He made the beloved hand-drawn Iron Giant in 1999, he won the Academy Award for The Incredibles in 2004 and this year he delivered one of the best reviewed animated films in the last two decades with Ratatouille. He is probably the most exciting animation director at work today. But talking to Brad Bird, it is obvious that he is as dedicated to fundamentals of character and story as any live-action film-maker.

'Sometimes when I'm writing, I find that I go for the kind of moment I am supposed to go for,' he says. 'But it never feels right when I do that. In Ratatouille, when Remy gets the review from Anton Ego at the end, I was supposed to ramp it up in action and humour, but instead it felt natural to go with a very quiet, slow, contemplative scene with a lot of voiceover. It was everything you're supposed not to do. One of the wonderful things about Pixar is that they will let me trust my instincts, and I think that scene worked.'

He says that occasionally he will buy a how-to book about screenwriting and the book inevitably starts talking about Chinatown by Robert Towne as the perfect screenplay. 'I have had the good fortune to get to know Robert Towne and ask him how he got into that screenplay and he says that he was feeling in the dark when he wrote it and that he was mystified by the way it turned out. There is no answer. There is no formula. You have to be the audience when you are writing. If some weird idea presents itself to you, don't throw it out.'

Ratatouille has many of those weird ideas, says Bird, and he says it benefited from a shortened production schedule. Bird was drafted in when another director fell out. When he came on, there was a team in place on the film, as well as the basic premise and character design, but he felt he had to start from scratch on the screenplay.

'It was like a film school thesis project,' he says. 'Here are your parameters, you have this amount of time and ... go. I had about 18 months to do Ratatouille which was way less time than I had on The Incredibles. In fact, instead of the stage where we had temp people doing character voices, I would write stuff on this film and it would go straight away to actors. That actually worked in my favour because I didn't get too familiar with the moments. When you do get too familiar, it means that you are not as spontaneous with the actors as you could be.'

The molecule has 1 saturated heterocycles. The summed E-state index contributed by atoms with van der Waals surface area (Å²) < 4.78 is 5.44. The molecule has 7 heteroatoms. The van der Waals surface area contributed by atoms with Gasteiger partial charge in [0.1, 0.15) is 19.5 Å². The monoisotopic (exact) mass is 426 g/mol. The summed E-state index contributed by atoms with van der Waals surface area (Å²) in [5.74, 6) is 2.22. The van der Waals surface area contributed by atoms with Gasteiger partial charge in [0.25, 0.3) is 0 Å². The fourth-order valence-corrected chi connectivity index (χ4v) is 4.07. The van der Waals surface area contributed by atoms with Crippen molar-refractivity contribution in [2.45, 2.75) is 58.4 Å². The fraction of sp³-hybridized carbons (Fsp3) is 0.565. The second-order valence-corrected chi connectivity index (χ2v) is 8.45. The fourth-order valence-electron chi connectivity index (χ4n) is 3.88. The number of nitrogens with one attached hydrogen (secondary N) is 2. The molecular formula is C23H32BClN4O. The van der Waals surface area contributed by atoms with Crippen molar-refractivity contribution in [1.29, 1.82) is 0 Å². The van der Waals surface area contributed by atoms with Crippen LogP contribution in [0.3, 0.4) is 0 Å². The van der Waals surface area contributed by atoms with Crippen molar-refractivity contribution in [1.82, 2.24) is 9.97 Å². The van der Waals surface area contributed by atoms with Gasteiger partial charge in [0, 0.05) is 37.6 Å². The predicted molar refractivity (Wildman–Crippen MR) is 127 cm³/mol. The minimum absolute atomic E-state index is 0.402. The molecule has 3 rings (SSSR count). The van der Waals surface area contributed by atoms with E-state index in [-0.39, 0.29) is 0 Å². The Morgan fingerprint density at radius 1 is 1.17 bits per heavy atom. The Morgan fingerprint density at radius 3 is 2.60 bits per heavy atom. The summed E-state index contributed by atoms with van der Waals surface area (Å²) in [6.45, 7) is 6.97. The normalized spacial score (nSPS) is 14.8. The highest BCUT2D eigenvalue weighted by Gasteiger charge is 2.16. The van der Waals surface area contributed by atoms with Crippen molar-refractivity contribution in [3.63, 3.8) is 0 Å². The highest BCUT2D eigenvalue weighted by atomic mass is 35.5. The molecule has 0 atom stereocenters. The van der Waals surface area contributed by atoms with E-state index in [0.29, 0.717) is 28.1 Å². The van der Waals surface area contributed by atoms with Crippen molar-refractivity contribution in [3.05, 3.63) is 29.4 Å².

While he selects actors carefully, Bird says he spends as much time working with animators. 'We spend a great deal of time talking about the music of movement,' he explains. 'In music, there are silences and the length of that silence is part of the music. Motion is the same thing for animators. More movement does not mean better movement. Sometimes the best animation can mean no movement at all.'



When Marjane Satrapi and Vincent Paronnaud's Persepolis opens in the US through Sony Pictures Classics (SPC) on December 25, it will be the end of a year of triumph for the black-and-white animated film based on Satrapi's graphic novels about her life as a teenager during the Islamic Revolution in Iran.

The film won a Special Jury Prize at Cannes this year, played Telluride and Toronto and was the closing night film of the New York Film Festival last month. But for Sony Classics, it marks a first, since it is not only a front-runner for the foreign-language film award but also for the animated feature Oscar.

SPC co-president Michael Barker says he is confident that the film will play well to the feature animation committee. 'I've had many closing nights at the New York Film Festival but have never seen an ovation like this one.'

The committee will be viewing the original French-language version of the film, featuring the voice talents of Chiara Mastroianni, Catherine Deneuve and Danielle Darrieux. SPC's English-language version, which features Mastroianni and Deneuve alongside Sean Penn and Gena Rowlands, will be released towards the end of the US run. The English version will be used to kick off the film's TV and DVD play as well as its long-term educational applications.


In addition to Ratatouille and Persepolis, there is a strong field of animated films up for nomination in 2007. DreamWorks SKG delivered Bee Movie, a comedy featuring the humour of Jerry Seinfeld, as well as Shrek The Third, which aims to follow its predecessors to Oscar nominations. Paramount and Warner Bros present action adventure Beowulf, the second experiment by Robert Zemeckis with motion capture animation after The Polar Express. Disney also released Meet The Robinsons, Fox had a summer smash with The Simpsons Movie, Sony unveiled its second in-house animated feature Surf's Up, Warner Bros and The Weinstein Company teamed up on TMNT and Lionsgate released Happily N'Ever After.